Multi-level protection requirements on information systems and networks are also updated under the CSL. Under the multi-level protection scheme (MLPS) regime, network application operators should assess their network applications and associated risks, with each application assigned a “security level” based on its nature, importance and severity of potential impact if compromised.
Levels range from one to five, and the higher the level, the more stringent the security requirements the operator should adopt. Subject to the security level, operators are required to get their network application assessments filed or assessed by the public security authority, and adopt appropriate security measures.
To safeguard data sovereignty, the CSL imposes data localisation requirements on critical information infrastructure operators. The DSL and PIPL stipulate that any request by a foreign judicial body or law enforcement authority for the provision of data or personal information stored in China is subject to prior approval by competent authorities.
The CAC Security Assessment Measures of Cross-border Data Transfer, which came into effect on 1 September, allow data processors a six-month transition period to comply. Previously, the CAC issued the draft Provision on the Standard Contract for Personal Information Cross-border Transfer, similar to the EU’s standard contractual clauses (SCCs). The National Information Security Standardisation Technical Committee (TC260) also released the Practice Guidelines for Cybersecurity Standards – Specification for the Security Certification of Personal Information Cross-Border Processing Activities, introducing a certification framework for cross-border data processing.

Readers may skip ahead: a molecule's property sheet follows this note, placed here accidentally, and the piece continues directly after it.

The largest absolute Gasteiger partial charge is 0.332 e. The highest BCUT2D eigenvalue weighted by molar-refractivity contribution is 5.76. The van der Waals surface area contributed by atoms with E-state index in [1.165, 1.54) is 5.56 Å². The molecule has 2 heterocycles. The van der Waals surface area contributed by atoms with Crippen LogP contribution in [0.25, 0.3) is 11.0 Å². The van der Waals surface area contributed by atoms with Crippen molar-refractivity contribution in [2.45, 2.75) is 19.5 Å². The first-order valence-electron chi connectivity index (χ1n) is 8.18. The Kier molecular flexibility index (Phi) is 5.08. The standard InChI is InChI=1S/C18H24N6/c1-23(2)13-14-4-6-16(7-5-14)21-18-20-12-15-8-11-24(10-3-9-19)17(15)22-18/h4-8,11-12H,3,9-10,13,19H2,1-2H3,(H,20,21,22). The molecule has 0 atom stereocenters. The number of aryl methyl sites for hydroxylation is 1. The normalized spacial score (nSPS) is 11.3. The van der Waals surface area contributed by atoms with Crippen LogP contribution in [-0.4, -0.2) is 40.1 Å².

According to the measures, a CAC-led mandatory security assessment will be triggered under statutory situations prescribed in the CAC Security Assessment Measures of Cross-border Data Transfer.
By contrast, the security certification is expected to address frequent personal information transfers among subsidiaries or affiliates of the same corporate group, while the SCC will be the main tool for cross-border data transfers without needing prior CAC approval. However, given the low thresholds for security assessment, it likely will become the pervasive means to transfer cross-border data.
The DSL establishes a general requirement on data classification management and protection according to the importance of data to the national economy, national security, public interest and society, as well as the potential degree of harm in case of a security breach. A core data is the highest of the three-tier system, subject to strictest protection and expected to be determined by central government agencies.
Important data is in the mid-range. Industrial regulatory authorities and local governments will respectively define important data in various industries and administrative regions, and processors will follow the definition catalogue to determine the scope of their important data. But for now, there is only a draft national standard on important data identification, along with a preliminarily administrative regulation defining it in the auto industry, and a draft regulation in the industrial and information technology sectors. It may take a while for all core data and important data to be identified nationwide.